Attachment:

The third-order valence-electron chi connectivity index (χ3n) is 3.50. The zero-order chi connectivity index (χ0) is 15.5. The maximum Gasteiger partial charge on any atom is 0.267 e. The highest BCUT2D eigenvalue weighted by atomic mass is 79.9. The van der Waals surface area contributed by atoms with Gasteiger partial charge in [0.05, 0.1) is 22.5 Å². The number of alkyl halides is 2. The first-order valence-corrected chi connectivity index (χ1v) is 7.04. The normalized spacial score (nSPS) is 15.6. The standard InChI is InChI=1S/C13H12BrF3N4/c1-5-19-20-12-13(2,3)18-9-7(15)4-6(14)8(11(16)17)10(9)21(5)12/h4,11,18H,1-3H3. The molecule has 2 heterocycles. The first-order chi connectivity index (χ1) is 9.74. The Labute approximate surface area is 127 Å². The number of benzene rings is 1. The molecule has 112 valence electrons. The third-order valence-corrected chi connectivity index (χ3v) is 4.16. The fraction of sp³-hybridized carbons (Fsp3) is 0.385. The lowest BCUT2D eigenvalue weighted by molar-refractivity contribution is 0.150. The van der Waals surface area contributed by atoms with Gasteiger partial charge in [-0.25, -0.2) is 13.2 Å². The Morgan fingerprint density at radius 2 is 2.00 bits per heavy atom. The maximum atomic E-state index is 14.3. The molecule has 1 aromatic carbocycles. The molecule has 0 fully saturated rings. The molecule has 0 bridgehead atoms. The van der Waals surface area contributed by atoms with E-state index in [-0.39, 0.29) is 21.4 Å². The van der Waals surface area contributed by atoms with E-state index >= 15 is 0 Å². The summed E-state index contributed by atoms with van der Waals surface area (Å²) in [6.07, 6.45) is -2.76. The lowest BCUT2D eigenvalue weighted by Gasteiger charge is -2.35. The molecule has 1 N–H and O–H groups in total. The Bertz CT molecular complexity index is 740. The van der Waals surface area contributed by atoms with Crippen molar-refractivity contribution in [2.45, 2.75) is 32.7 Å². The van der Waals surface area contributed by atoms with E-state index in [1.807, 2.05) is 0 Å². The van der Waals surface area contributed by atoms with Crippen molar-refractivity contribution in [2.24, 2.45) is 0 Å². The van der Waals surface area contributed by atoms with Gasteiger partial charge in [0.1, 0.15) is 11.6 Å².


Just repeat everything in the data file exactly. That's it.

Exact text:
The third-order valence-electron chi connectivity index (χ3n) is 3.50. The zero-order chi connectivity index (χ0) is 15.5. The maximum Gasteiger partial charge on any atom is 0.267 e. The highest BCUT2D eigenvalue weighted by atomic mass is 79.9. The van der Waals surface area contributed by atoms with Gasteiger partial charge in [0.05, 0.1) is 22.5 Å². The number of alkyl halides is 2. The first-order valence-corrected chi connectivity index (χ1v) is 7.04. The normalized spacial score (nSPS) is 15.6. The standard InChI is InChI=1S/C13H12BrF3N4/c1-5-19-20-12-13(2,3)18-9-7(15)4-6(14)8(11(16)17)10(9)21(5)12/h4,11,18H,1-3H3. The molecule has 2 heterocycles. The first-order chi connectivity index (χ1) is 9.74. The Labute approximate surface area is 127 Å². The number of benzene rings is 1. The molecule has 112 valence electrons. The third-order valence-corrected chi connectivity index (χ3v) is 4.16. The fraction of sp³-hybridized carbons (Fsp3) is 0.385. The lowest BCUT2D eigenvalue weighted by molar-refractivity contribution is 0.150. The van der Waals surface area contributed by atoms with Gasteiger partial charge in [-0.25, -0.2) is 13.2 Å². The Morgan fingerprint density at radius 2 is 2.00 bits per heavy atom. The maximum atomic E-state index is 14.3. The molecule has 1 aromatic carbocycles. The molecule has 0 fully saturated rings. The molecule has 0 bridgehead atoms. The van der Waals surface area contributed by atoms with E-state index in [-0.39, 0.29) is 21.4 Å². The van der Waals surface area contributed by atoms with E-state index >= 15 is 0 Å². The summed E-state index contributed by atoms with van der Waals surface area (Å²) in [6.07, 6.45) is -2.76. The lowest BCUT2D eigenvalue weighted by Gasteiger charge is -2.35. The molecule has 1 N–H and O–H groups in total. The Bertz CT molecular complexity index is 740. The van der Waals surface area contributed by atoms with Crippen molar-refractivity contribution in [2.45, 2.75) is 32.7 Å². The van der Waals surface area contributed by atoms with E-state index in [1.807, 2.05) is 0 Å². The van der Waals surface area contributed by atoms with Crippen molar-refractivity contribution in [2.24, 2.45) is 0 Å². The van der Waals surface area contributed by atoms with Gasteiger partial charge in [0.1, 0.15) is 11.6 Å².